Peace Corps Part deux: Moroccan Nights

Mandatory Disclaimer: The contents of this website are mine personally and do not reflect any position of the U.S. government or people, the Mauritanian government or people, or the Peace Corps.

Friday, September 11, 2009

Déjà vu

This is my second night in Morocco and the overwhelming sense I am getting is that I have already seen all of this before. After serving in a malaria endemic country you have to continue taking your preventative malaria medication for a month after leaving said country. I haven't even finished my Mauritanian malaria medication and already I have Peace Corps sessions that are eerily similar to the ones I had last June.

It has also been exciting to meet this new class of volunteers. It seems like a good group of people. The one major difference is that there are a lot more “experienced” volunteers in this class than in my Mauritanian group. Note that “experienced” is a euphemism for old.

Another difference is that the medical kit that they give us is a lot smaller than the one they gave us in Mauritania. I’m not sure if that’s because they assume that are luxurious houses in Mauritania have more room or if there are fewer diseases and medical problems in Morocco but I’m hoping it’s the latter. To give credit where credit is due this observation came from Kat who is a fellow Mauritanian Peace Corps refugee, also making the jump to Morocco. She is also responsible for many of the better pictures in the preceding entry. The rest of the photos are "borrowed" from my other Tagant Region mates as my camera was unable to survive even two months in the sands of the Sahara.

We haven’t started language training yet but unofficially I have been listening to Peace Corps staff speaking to each other (eavesdropping). The Moroccan language Darija is similar to the Hassaniya that I was speaking in Mauritania as they are both dialects of Arabic. This should make learning the new dialect easier although it has already caused me some problems. When a word is close but not exactly the same in the two languages it is really difficult to modify the words I have been saying for a year.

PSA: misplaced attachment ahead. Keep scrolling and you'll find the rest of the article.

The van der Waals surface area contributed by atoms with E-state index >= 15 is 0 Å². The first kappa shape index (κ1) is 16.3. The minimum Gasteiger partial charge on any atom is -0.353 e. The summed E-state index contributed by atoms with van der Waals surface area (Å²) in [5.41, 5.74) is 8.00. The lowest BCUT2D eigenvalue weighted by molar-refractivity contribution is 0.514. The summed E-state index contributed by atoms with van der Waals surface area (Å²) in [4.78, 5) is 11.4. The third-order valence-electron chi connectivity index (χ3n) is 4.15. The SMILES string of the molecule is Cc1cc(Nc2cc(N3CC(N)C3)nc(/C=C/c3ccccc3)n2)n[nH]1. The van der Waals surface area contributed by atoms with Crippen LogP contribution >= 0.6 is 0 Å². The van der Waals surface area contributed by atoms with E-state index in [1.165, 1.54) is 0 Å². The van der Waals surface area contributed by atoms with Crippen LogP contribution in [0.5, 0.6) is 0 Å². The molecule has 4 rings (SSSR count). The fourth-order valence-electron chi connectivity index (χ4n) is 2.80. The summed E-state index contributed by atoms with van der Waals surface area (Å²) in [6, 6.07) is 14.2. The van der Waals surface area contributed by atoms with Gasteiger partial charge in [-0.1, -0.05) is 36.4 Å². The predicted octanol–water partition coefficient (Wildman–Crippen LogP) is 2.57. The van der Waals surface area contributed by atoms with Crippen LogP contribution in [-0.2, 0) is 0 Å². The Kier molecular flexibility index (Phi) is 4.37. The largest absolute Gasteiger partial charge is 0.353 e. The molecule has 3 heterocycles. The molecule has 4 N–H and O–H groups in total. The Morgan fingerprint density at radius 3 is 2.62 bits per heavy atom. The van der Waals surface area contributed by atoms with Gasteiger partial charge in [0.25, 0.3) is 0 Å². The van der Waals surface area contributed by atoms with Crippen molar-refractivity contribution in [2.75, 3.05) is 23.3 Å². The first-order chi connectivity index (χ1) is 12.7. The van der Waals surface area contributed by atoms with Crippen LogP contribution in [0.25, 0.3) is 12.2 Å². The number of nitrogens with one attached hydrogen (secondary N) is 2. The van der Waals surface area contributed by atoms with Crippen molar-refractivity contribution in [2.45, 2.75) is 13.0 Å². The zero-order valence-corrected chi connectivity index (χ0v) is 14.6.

On the plane ride over I taught an Arabic newbie her first Arabic word: Mushkile. For the uninitiated it means problem. It is used in the context of “there is no tea: problem.” Or in this case, they keep turning on and off the cabin lights for the whole plane for no apparent reason: “mushkile.”

For the first few days in Morocco we are staying in a hotel on the beach doing brief introductions. Today we played a game of ultimate Frisbee on the beach with some Peace Corps staff and a few of my fellow trainees. While Mauritians could never catch anything, too much time playing soccer and not enough baseball in my opinion, this group of Moroccans could certainly catch a Frisbee and took to the game quickly despite it being played just before sundown on a hot day during Ramadaan.

I had a great trip home this past month with one regret that I didn’t have a chance to get in any ultimate so I’m glad I was able to rectify that problem. I also had missed the Super Bowl last year and the night before I left while I was in Philly, Steelers vs. Cardinals in the Super Bowl XLIII happened to be on TV and I was finally able to watch Ben Roethlisberger’s throw that game-winning touchdown. Also worth noting is that when I signed into Facebook from my computer at home in New City it said, "You are signing in from an unfamiliar address please enter the following information..."

Also Mauritania seems to be getting the short end of the deboos (stick) lately. Major flooding has happened in Rosso where I had my Pre-service training learning about Peace Corps policies last June.


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